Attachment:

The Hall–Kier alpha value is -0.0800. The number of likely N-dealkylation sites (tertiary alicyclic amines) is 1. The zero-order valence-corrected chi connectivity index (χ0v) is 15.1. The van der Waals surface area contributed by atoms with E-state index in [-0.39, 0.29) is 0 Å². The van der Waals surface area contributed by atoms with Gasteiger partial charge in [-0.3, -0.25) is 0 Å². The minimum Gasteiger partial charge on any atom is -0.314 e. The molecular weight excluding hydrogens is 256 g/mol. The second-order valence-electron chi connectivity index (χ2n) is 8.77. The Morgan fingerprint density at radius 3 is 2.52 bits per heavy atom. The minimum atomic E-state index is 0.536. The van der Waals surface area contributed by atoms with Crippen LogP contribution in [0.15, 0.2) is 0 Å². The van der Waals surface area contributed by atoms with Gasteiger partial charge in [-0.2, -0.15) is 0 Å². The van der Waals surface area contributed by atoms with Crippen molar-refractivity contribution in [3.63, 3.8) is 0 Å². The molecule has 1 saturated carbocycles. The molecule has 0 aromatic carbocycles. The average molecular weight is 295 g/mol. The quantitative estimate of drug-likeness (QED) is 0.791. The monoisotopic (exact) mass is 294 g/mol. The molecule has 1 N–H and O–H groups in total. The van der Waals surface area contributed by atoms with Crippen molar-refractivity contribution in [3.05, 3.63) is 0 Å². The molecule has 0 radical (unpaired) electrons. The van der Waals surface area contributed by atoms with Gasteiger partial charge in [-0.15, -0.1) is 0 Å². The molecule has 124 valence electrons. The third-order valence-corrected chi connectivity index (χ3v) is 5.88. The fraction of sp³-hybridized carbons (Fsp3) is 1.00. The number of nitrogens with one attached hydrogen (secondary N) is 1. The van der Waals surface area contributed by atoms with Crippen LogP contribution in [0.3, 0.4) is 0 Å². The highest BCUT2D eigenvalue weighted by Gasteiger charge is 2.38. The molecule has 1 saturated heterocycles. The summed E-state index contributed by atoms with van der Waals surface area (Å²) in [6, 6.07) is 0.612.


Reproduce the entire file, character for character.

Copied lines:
The Hall–Kier alpha value is -0.0800. The number of likely N-dealkylation sites (tertiary alicyclic amines) is 1. The zero-order valence-corrected chi connectivity index (χ0v) is 15.1. The van der Waals surface area contributed by atoms with E-state index in [-0.39, 0.29) is 0 Å². The van der Waals surface area contributed by atoms with Gasteiger partial charge in [-0.3, -0.25) is 0 Å². The minimum Gasteiger partial charge on any atom is -0.314 e. The molecular weight excluding hydrogens is 256 g/mol. The second-order valence-electron chi connectivity index (χ2n) is 8.77. The Morgan fingerprint density at radius 3 is 2.52 bits per heavy atom. The minimum atomic E-state index is 0.536. The van der Waals surface area contributed by atoms with Crippen LogP contribution in [0.15, 0.2) is 0 Å². The van der Waals surface area contributed by atoms with Gasteiger partial charge in [-0.2, -0.15) is 0 Å². The van der Waals surface area contributed by atoms with Crippen molar-refractivity contribution in [3.63, 3.8) is 0 Å². The molecule has 1 saturated carbocycles. The molecule has 0 aromatic carbocycles. The average molecular weight is 295 g/mol. The quantitative estimate of drug-likeness (QED) is 0.791. The monoisotopic (exact) mass is 294 g/mol. The molecule has 1 N–H and O–H groups in total. The van der Waals surface area contributed by atoms with Crippen molar-refractivity contribution in [3.05, 3.63) is 0 Å². The molecule has 0 radical (unpaired) electrons. The van der Waals surface area contributed by atoms with Gasteiger partial charge in [-0.15, -0.1) is 0 Å². The molecule has 124 valence electrons. The third-order valence-corrected chi connectivity index (χ3v) is 5.88. The fraction of sp³-hybridized carbons (Fsp3) is 1.00. The number of nitrogens with one attached hydrogen (secondary N) is 1. The van der Waals surface area contributed by atoms with Crippen LogP contribution in [0.3, 0.4) is 0 Å². The highest BCUT2D eigenvalue weighted by Gasteiger charge is 2.38. The molecule has 1 saturated heterocycles. The summed E-state index contributed by atoms with van der Waals surface area (Å²) in [6, 6.07) is 0.612.